Always looking to improve their services, Salesforce recently announced improved capabilities for its Financial Services Cloud product. The newest additions are geared towards helping insurance companies execute digital strategies to increase employee retention more easily – especially top performers. Many insurance companies still use decentralized, outdated computer systems that don’t enable a fully digital transformation. With the new updates – including an Agent and Customer Service Rep Console and prepackaged Lightning Flow templates – employees can obtain more detailed views of customers and policy holders, enabling them to enhance engagement, support sales, and boost performance.
“Now, more than ever before, the insurance industry is working towards delivering more relevant and engaging experiences at every stage of a customer’s life. By leveraging data and AI and digitizing touch points, we can now help insurers deliver distinctive experiences.”
– Ayan Sarkar, Global Head of Insurance, Salesforce
Survey: Two in five companies have lost business due to lack of cybersecurity
A new BitSight study revealed that almost two in five organizations have lost customers because of a lack (or perceived lack) of cybersecurity. Tom Turner, CEO of BitSight, said, “Financial success, brand perception, business continuity, and company reputation now all hinge on security performance.”
How can companies improve their cybersecurity? According to Turner, it begins with performance management and establishing baselines. “We think this study should serve as a wakeup call for security leaders and their executives and boards to take a close look at their strategies for security performance measurement and reporting – after all, their businesses are now on the line,” he concluded. What does this mean for organizations? It’s time for companies to review security and privacy strategies to establish trust and retain customer bases before it’s too late.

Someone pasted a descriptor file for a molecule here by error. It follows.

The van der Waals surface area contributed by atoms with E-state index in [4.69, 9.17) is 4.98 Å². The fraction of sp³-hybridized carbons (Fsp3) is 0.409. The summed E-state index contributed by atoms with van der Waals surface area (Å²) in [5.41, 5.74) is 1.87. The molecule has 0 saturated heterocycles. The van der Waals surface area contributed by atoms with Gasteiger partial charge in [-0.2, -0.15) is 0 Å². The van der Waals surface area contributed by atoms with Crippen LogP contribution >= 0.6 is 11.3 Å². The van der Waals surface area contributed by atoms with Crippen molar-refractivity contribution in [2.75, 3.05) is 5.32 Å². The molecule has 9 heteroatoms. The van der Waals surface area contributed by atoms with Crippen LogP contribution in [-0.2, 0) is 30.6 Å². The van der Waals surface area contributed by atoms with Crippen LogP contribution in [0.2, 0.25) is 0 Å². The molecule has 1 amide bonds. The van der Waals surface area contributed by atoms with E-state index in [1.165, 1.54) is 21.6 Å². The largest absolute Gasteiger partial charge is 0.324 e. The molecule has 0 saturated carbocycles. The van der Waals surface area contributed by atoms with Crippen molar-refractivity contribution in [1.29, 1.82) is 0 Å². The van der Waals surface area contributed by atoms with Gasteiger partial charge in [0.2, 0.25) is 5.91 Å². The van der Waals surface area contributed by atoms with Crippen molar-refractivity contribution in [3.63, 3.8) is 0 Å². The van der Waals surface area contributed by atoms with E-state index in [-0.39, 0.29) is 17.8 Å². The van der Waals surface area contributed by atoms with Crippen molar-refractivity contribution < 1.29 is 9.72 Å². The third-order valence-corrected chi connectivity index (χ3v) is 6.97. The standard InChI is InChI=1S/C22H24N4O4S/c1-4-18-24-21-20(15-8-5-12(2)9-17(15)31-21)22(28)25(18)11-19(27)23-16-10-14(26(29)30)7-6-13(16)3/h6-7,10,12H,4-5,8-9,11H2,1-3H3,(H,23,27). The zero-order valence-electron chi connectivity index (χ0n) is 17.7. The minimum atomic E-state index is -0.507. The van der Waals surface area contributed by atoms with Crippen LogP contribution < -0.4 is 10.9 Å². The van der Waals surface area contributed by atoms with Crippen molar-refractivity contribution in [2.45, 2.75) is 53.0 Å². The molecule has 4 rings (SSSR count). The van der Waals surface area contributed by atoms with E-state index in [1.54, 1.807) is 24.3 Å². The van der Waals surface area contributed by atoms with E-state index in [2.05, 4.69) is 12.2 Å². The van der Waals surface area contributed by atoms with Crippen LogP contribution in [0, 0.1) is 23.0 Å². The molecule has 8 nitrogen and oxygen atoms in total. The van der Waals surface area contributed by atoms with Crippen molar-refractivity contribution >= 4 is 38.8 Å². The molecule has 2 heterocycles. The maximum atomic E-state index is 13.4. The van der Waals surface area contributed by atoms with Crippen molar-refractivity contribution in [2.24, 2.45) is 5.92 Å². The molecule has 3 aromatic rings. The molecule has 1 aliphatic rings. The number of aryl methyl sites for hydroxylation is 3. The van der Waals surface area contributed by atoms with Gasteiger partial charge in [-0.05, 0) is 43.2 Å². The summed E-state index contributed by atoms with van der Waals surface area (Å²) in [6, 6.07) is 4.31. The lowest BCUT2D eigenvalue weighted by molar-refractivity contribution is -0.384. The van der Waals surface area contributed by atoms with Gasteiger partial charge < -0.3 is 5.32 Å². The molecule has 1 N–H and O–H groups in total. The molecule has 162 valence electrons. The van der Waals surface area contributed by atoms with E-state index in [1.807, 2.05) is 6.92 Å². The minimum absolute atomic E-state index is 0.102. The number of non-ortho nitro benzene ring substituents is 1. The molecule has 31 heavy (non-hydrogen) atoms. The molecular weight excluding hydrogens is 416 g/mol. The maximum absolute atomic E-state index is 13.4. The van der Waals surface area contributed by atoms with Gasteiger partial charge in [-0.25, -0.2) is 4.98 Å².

Yahoo breach victims to receive $100
Yahoo users who had an account between January 2012 and December 2016 may have been affected by a series of data breaches that resulted in a class-action lawsuit nearing $117.5 million. Yahoo has been in the news multiple times in the past decade for multiple breaches – in 2017, the company admitted that all three billion user accounts had been broken into in 2013. Other hacks occurred during 2012, 2014, 2015, and 2016.
Together, the breaches allowed criminals to access personal information like email accounts, contacts, calendars, phone numbers, passwords, security questions and answers, and more. As part of the settlement, Yahoo is offering two years of free credit monitoring services or $100 in compensation to affected parties.
Cybersecurity is now a top investment priority for UK banks
A research survey of financial organizations based in the UK has shown that one of the top investment priorities for firms this year is cybersecurity. Many companies report increasing the size of their budget dedicated to cybersecurity operations and capabilities in response to the rise in security threats and incidents. Another report demonstrated that about 70% of financial firms in the UK faced a security incident over the past 12 months, half of which were caused by internal sources, making cybersecurity a wise investment.
“In 2019, firms are arguably more dependent than ever on technology. With this rapid advancement, the risks from cybercrime are increasing, placing extra pressure on financial institutions to change the way they operate.”
– Robina Barker Bennett, Head of Financial Institutions, Lloyds Bank Commercial Banking